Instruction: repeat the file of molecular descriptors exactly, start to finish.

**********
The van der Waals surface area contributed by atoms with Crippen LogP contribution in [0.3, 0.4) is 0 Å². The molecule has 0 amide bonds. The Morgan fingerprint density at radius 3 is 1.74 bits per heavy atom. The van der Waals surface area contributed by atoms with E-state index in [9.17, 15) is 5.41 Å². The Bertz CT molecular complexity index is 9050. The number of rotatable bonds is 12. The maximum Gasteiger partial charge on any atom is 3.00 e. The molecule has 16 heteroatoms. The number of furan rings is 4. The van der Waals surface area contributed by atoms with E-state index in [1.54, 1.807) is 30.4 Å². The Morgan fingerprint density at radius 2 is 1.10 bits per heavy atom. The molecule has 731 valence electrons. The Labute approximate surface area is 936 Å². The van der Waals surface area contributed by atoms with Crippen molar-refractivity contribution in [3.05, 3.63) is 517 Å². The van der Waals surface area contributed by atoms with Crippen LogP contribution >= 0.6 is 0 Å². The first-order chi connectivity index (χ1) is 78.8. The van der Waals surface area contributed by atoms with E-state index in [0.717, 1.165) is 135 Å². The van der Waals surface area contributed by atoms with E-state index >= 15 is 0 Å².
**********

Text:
The van der Waals surface area contributed by atoms with Crippen LogP contribution in [0.3, 0.4) is 0 Å². The molecule has 0 amide bonds. The Morgan fingerprint density at radius 3 is 1.74 bits per heavy atom. The van der Waals surface area contributed by atoms with E-state index in [9.17, 15) is 5.41 Å². The Bertz CT molecular complexity index is 9050. The number of rotatable bonds is 12. The maximum Gasteiger partial charge on any atom is 3.00 e. The molecule has 16 heteroatoms. The number of furan rings is 4. The van der Waals surface area contributed by atoms with E-state index in [1.54, 1.807) is 30.4 Å². The Morgan fingerprint density at radius 2 is 1.10 bits per heavy atom. The molecule has 731 valence electrons. The Labute approximate surface area is 936 Å². The van der Waals surface area contributed by atoms with Crippen molar-refractivity contribution in [3.05, 3.63) is 517 Å². The van der Waals surface area contributed by atoms with Crippen LogP contribution >= 0.6 is 0 Å². The first-order chi connectivity index (χ1) is 78.8. The van der Waals surface area contributed by atoms with E-state index in [0.717, 1.165) is 135 Å². The van der Waals surface area contributed by atoms with E-state index >= 15 is 0 Å².